After Jefferson developed the American philosophy behind equality, liberty, and government by consent, he finally began the primary purpose for the writing of the Declaration: to explain to the world why America chose to separate from Great Britain.
He conceded that such action should not be taken without careful consideration:
“Prudence, indeed, will dictate that Governments long established should not be changed for light and transient causes; and accordingly all experience hath shewn that mankind are more disposed to suffer, while evils are sufferable than to right themselves by abolishing the forms to which they are accustomed.”
Jefferson characterized British policies regarding the colonies, however, neither "light" nor "transient.” Americans had enjoyed a great deal of autonomy in the relations with Britain. Because of what Parliamentarian Edmund Burke described as a “wise and salutary neglect” by the mother country, Britain's North American colonies had grown prosperous. In addition, they had enjoyed a great deal of autonomy and local self government through their colonial legislatures. After the end of the French and Indian War in 1763, however, Britain embarked on a systematic effort to tighten their control over the colonies through new regulatory and tax initiatives.
The colonists interpreted these initiatives as omens of something much more sinister. From their widespread reading of polemical writing from radical Whigs in Britain, Americans became predisposed to see in British actions a conspiracy of power against liberty. Edmund Burke, a friend of the colonies, warned his fellow representatives in Parliament of the “fierce spirit of liberty” among Americans and that they “auger misgovernment at a distance and sniff the approach of tyranny in every tainted breeze.”
Jefferson confirmed Burke's insight into the perspective of the colonists in the next section of the Declaration. He drew a conclusion, however, that Burke could not share: although they did not live under a tyranny, they believed they saw one in the making.
“But when a long train of abuses and usurpations, pursuing invariably the same Object evinces a design to reduce them under absolute Despotism, it is their right, it is their duty, to throw off such Government, and to provide new Guards for their future security. Such has been the patient sufferance of these Colonies; and such is now the necessity which constrains them to alter their former Systems of Government. The history of the present King of Great Britain is a history of repeated injuries and usurpations, all having in direct object the establishment of an absolute Tyranny over these States. To prove this, let Facts be submitted to a candid world.”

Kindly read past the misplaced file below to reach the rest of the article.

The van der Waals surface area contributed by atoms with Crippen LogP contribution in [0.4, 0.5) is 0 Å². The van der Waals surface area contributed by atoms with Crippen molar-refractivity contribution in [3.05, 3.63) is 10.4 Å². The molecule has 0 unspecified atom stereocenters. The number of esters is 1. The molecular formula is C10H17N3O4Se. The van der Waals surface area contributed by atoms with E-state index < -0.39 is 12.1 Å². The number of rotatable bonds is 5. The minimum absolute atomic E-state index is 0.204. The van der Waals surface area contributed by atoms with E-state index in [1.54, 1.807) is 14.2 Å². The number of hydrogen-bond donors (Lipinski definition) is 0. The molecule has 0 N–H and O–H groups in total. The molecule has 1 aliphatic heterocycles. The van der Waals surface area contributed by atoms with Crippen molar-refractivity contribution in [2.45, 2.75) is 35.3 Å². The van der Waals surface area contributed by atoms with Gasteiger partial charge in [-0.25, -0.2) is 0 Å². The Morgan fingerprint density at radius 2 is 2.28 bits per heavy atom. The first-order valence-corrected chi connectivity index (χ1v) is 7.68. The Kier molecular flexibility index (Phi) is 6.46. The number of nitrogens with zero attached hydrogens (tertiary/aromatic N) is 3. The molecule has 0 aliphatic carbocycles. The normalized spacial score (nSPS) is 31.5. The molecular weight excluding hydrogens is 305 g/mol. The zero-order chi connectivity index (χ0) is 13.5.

Then follows the great body of the Declaration: the charges against the the king. Many of these charges only repeated what Jefferson already had leveled at the king in his A Summary View of the Rights of British America (1774). He had written this to express the views of the colony of Virginia regarding the imperial crisis. Some additional charges came from other petitions and protests originating from other local assemblies in the colonies over the previous decade.
So why blame the king for the actions taken by Parliament?
He probably blamed the king because by this time the colonists had rejected Parliament's claims of sovereignty over them. Americans had come to conceive of the British Empire as much like the British Commonwealth of Nations today: each province with its own lawmaking body but united by ties with the British monarchy. They blamed him because he cooperated in Parliament's attempt to subject the colonists to its authority. Americans showed prudence and patience in their appeals, protests, and boycotts. In response, the Parliament continued to subject the colonies to their tax and regulatory powers.
“In every stage of these Oppressions We have Petitioned for Redress in the most humble terms: Our repeated Petitions have been answered only by repeated injury. A Prince, whose character is thus marked by every act which may define a Tyrant, is unfit to be the ruler of a free people.”
Even the British public appeared deaf to their appeals. Under such circumstances, the only course of action possible by the colonists was independence. Jefferson described it as he did in the opening paragraph of the Declaration: one of necessity.
"Nor have We been wanting in attentions to our British brethren. We have warned them from time to time of attempts by their legislature to extend an unwarrantable jurisdiction over us. We have reminded them of the circumstances of our emigration and settlement here. We have appealed to their native justice and magnanimity, and we have conjured them by the ties of our common kindred to disavow these usurpations, which would inevitably interrupt our connections and correspondence. They too have been deaf to the voice of justice and of consanguinity. We must, therefore, acquiesce in the necessity, which denounces our Separation, and hold them, as we hold the rest of mankind, Enemies in War, in Peace Friends."
Jefferson's rhetorical reached a crescendo at last with the incorporation into the Declaration of Richard Henry Lee's resolution for independence passed by Congress on 2 July 1776.